Tuesday, 18 November 2003: 9:30 AM
Fire Management Decision Support System at Eglin Air Force Base, Florida, USA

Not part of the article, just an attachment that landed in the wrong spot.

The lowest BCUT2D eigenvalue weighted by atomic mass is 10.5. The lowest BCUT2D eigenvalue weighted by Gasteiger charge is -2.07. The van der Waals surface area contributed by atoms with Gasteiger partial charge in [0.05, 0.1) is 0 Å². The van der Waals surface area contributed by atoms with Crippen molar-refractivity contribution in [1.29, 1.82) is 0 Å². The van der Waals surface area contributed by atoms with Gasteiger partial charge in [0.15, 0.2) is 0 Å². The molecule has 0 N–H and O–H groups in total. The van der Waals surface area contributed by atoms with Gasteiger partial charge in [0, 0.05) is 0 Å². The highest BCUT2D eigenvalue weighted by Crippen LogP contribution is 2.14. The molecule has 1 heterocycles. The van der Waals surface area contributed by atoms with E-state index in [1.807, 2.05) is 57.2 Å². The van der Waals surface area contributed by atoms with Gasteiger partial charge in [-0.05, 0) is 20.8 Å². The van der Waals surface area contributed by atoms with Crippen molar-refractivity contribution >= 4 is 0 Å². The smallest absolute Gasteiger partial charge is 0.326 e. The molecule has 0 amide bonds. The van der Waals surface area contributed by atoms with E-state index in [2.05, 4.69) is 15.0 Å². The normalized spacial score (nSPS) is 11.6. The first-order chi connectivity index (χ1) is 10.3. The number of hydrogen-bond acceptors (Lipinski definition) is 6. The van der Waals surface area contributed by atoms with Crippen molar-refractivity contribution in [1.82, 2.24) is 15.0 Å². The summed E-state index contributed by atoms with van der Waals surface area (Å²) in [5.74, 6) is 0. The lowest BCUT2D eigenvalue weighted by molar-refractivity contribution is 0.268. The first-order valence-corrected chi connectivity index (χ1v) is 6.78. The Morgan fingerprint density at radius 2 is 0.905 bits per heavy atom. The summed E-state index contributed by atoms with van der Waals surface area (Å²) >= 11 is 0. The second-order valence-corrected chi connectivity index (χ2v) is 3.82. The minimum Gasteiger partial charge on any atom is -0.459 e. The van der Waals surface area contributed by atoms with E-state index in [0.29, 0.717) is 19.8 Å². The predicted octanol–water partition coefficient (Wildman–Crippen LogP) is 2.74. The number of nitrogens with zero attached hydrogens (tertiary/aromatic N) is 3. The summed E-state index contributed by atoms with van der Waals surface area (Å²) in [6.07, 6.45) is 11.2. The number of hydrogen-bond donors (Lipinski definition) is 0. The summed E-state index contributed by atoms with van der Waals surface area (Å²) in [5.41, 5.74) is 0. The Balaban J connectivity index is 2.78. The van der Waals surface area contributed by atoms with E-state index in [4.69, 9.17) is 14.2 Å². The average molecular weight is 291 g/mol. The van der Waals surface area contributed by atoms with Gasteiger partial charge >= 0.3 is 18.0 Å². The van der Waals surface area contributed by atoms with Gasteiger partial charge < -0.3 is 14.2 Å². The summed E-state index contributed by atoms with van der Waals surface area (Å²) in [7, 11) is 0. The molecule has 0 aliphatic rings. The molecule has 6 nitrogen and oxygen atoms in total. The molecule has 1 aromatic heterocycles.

Fire management at the landscape scale has been made easier by the continuing advancement of technologies such as geographic information system applications, web-based support, and database tools. Creating a process that integrates these technologies for practical management of fire resources has, however, been slow in development. At Eglin Air Force Base, an 185,000-ha reservation in the Florida Panhandle, USA, fire managers have combined these tools within a web-based fire management decision support system. This decision support system standardizes data collection efforts and data storage in order to generate reporting of performance indicators and program statistics specified by the Eglin Fire Management Plan. Burn Bosses select Eglin specific fuel model prescriptions for prescribed burn blocks and burn block maps from the fire management web site. Burn packets specify data required for all fire events, and datasheets are turned into fire dispatch after each event. Data is entered via the web into an Oracle database that serves as a central repository for fire event data. Geographic data for each burn is entered via GeoMedia software into Oracle, which stores the geographic data in an open architecture for easy access via the web or any GIS software. The Oracle spatial engine returns spatial reports and queries on fire event data in real-time on the web site as data are entered. These reports generate long- and short-term analyses of burn trends at the landscape scale. The reports also provide instantaneous analysis on fire ecology statistics, such as return intervals and time-since-last-burn, for fire-dependent communities and species across Eglin Air Force Base. Finally, Oracle calculates performance indicators of program success in real time for review by the fire management officer. One such performance indicator is burn effectiveness, which compares environmental data collected by field observers on each fire against prescription parameters chosen by each burn boss for a given burn block. The total number of prescribed burns and percent acres burned within prescription are displayed on the fire management web site. This decision support system provides a centralized and robust means for fire management officers to review program status and trends for wildfires, prescribed burns, personnel, and equipment.